Which is why **headphones** are typically designed such as to carry **high impedance values (many tens, to hundreds of Ohms)**. That way when the Amplifier applies that high voltage they require to “sound well” the current flowing through them will not be excessive, and they won’t burn.

On the other hand, if an **IEM** – whose **driver requires relatively intense currents** to sound its best – had that same high impedance as a full-size headphone, a huge amplifier would be required to power them, and even in that case countering higher applied voltages onto smaller circuits would call for further technological attentions.

This is why **IEMs’ impedances** are normally **less than 32 Ohm,** down to just **8 or even 4 Ohm**.

**Key information #2**

Drivers behaviours are *not *fixed accross their operational scopes.

The **same driver** will require **different voltages or currents** to make a 100Hz or a 1KHz sound “nice” or “loud enough”.

What in facts changes is their **Impedance: it is not fixed** accross the entire sound frequencies spectrum (i.e. impedance changes according to input Voltage frequency).

Technically, that happens because ‘phones impedances are not totally passive (“resistive”) but include some inductive parts, generating reactive responses. I won’t even begin to explain this in detail.

Suffice it to say that

- The Impedance datum you can read on a headphone’s spec sheet is not a fixed figure, but varies depending on input voltage frequency (i.e. “on music”)
- The curve representing the ‘phone’s impedance accross the frequencies range is different from model to model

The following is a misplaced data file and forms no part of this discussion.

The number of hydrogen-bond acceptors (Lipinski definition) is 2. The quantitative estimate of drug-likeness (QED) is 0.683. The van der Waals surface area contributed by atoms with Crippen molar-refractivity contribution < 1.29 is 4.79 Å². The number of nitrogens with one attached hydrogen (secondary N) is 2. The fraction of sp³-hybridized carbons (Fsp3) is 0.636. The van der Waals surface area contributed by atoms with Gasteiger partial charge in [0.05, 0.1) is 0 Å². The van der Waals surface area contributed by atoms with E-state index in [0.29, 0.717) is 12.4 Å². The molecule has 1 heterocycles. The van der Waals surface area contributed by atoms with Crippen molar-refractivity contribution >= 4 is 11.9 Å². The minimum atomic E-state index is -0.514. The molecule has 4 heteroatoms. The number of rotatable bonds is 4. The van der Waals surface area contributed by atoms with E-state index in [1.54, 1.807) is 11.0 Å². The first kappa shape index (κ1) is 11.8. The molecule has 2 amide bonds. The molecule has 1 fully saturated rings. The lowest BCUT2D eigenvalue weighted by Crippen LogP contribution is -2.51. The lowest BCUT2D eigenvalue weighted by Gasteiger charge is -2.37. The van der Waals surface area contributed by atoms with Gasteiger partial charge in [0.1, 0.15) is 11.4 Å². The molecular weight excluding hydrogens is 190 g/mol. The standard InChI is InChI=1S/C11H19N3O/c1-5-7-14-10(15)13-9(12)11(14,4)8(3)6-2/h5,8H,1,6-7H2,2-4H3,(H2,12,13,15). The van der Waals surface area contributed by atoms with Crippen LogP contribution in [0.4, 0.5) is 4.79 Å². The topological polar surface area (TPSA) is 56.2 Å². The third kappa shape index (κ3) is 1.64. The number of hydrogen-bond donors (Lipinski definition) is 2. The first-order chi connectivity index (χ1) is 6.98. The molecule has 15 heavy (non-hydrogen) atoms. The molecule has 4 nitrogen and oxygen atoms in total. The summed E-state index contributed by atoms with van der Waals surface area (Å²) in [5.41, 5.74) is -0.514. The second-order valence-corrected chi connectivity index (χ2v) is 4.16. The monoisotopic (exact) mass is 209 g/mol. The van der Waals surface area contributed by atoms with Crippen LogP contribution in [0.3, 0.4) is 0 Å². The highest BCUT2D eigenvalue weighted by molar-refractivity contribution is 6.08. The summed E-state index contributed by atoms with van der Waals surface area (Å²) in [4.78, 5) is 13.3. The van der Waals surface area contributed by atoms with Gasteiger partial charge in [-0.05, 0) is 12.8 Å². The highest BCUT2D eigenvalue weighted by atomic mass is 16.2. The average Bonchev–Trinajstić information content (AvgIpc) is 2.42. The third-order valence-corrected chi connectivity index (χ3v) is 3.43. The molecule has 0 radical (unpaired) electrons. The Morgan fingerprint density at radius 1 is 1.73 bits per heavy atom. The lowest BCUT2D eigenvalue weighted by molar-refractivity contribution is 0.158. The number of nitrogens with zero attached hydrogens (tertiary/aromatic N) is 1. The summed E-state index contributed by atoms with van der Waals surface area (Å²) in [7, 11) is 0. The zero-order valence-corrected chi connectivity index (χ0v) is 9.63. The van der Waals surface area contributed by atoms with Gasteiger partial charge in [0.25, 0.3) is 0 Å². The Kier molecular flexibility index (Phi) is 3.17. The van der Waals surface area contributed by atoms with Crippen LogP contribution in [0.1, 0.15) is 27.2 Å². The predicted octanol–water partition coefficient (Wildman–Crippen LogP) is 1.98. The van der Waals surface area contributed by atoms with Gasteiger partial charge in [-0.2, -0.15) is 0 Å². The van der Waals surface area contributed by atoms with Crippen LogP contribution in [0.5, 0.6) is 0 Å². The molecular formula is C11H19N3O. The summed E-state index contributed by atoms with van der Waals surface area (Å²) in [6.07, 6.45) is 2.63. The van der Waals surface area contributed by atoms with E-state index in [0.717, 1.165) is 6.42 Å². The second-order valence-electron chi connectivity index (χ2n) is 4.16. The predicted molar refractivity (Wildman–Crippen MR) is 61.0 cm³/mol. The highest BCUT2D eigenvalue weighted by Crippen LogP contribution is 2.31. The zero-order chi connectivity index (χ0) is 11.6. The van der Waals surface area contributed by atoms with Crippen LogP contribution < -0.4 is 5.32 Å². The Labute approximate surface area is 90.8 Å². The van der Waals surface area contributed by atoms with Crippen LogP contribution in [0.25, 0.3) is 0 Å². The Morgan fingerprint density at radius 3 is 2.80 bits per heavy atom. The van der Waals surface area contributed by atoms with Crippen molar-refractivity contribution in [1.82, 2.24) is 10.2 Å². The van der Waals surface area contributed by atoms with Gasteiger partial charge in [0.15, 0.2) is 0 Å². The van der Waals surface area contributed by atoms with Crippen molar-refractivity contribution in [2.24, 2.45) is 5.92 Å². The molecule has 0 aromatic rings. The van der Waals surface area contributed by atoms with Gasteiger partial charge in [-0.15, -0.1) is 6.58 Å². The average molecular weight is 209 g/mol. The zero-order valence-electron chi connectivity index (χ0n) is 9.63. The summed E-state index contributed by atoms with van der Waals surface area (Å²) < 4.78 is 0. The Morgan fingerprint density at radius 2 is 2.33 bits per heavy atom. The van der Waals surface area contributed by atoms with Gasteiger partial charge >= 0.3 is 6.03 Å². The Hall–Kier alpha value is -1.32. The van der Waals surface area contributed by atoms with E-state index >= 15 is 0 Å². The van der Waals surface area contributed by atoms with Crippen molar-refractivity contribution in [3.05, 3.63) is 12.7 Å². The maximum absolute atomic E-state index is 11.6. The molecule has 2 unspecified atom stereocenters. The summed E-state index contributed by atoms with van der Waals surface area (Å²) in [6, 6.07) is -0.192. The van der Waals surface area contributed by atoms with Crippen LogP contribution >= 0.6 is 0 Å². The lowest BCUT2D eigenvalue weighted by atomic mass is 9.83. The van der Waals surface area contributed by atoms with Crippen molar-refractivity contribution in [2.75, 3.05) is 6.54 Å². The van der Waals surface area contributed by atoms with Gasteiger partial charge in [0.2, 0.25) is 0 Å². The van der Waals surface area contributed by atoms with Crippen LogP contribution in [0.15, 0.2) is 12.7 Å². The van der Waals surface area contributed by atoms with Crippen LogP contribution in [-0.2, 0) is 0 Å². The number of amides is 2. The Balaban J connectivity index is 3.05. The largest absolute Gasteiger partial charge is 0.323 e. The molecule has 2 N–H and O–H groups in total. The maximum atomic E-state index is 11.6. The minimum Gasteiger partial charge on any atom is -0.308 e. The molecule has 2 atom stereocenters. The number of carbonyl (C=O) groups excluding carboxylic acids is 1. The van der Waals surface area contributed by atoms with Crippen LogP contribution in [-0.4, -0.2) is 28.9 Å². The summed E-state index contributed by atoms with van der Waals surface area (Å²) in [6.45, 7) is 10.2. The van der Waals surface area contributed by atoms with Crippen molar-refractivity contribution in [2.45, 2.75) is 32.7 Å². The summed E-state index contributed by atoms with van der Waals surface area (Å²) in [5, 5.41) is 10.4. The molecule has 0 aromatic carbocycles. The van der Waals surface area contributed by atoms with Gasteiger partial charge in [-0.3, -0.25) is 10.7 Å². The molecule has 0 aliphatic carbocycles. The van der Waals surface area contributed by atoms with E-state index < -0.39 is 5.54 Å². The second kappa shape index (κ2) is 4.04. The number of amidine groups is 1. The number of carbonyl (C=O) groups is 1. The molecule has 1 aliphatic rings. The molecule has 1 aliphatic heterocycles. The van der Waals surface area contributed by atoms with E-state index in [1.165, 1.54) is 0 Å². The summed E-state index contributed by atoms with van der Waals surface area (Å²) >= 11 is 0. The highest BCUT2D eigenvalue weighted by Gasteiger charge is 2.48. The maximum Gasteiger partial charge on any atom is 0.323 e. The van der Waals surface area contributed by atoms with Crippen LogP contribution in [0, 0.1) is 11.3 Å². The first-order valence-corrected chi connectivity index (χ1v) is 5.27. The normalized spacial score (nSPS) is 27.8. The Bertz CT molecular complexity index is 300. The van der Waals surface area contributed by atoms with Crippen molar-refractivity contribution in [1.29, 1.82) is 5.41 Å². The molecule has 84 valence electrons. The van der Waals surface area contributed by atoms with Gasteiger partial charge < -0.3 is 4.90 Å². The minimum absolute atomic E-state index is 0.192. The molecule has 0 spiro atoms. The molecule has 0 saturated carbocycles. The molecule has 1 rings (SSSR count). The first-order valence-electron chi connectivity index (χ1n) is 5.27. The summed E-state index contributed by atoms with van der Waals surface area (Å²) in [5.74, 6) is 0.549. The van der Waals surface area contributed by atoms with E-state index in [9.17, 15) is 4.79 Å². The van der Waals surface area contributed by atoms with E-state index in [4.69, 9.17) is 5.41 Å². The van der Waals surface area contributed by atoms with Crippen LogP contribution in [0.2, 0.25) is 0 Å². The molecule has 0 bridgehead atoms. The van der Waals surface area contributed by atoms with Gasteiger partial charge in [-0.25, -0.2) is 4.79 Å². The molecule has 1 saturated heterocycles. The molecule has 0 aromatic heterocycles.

- The amplitude of that curve – that is, “how much more or less” the impedance can get in comparison to the single published value – also is different on a model by model basis.

Simplistically put: if you planned to rely on your IEM’s published Impedance value and your amp’s published Power value to *easily *devine if your amp can drive your IEM well… forget it.

**Key information #3**

As you know, **Amplifiers **as specced in terms of “**Power vs a certain load**“.

E.g. “30mW @ 32Ohm” – that means that Amplifier expresses a power of 30mW when you plug a 32 Ohm-impedance IEM.

From Key Info #2 we know that this is a less “stable” information then we would like. Even if my IEM is specced as “32 Ohm impedance”, it’s impedance will “vary with the music” so to say, and sometimes very widely so (like: 12dB or more!!)

And there’s more: the **amp’s power**, too,** is not stable, **i.e. **not linear vs load impedance variations.**

E.g. “[…] Output Power: 90mW vs 16 Ohm load, 80mW vs 32 Ohm load […]”

*“WTF?? Shouldn’t power change proportionally to R?” * …No !

Again, I won’t begin to explain why. In a sense: *“that’s the press technology, baby”*.

What matters to us today is:

- Even given manufacturers’ spec sheets for accurate (and many aren’t) you have
*no*information on how your Amp Power changes on a different than specced load’s Impedance - When the spec sheet lists two explicit values (e.g. above) you can assume that its Power onto an in-between load (e.g. 20 Ohm) will be an in-between value (e.g. somewhere between 80 and 90mW) but you don’t know the math to calculate exactly how much
- When your load is outside the boundaries of the max/min spec sheet values you are groping in the dark. Don’t try to guess – you’ll be wrong.

Simplistically put again: if you planned to rely on your IEM’s published Impedance value and your amp’s published Power value to *easily *devine if your amp can drive your IEM well… forget it… squared !!

**Key information #4**

As you might have read someplace already, in addition to the headphones the Amp also has his own Impedance, called Output Impedance. Essentially, that’s the impedance generated by the circuitry inside the Amp system, up to and including the female plug on which headphone will be connected.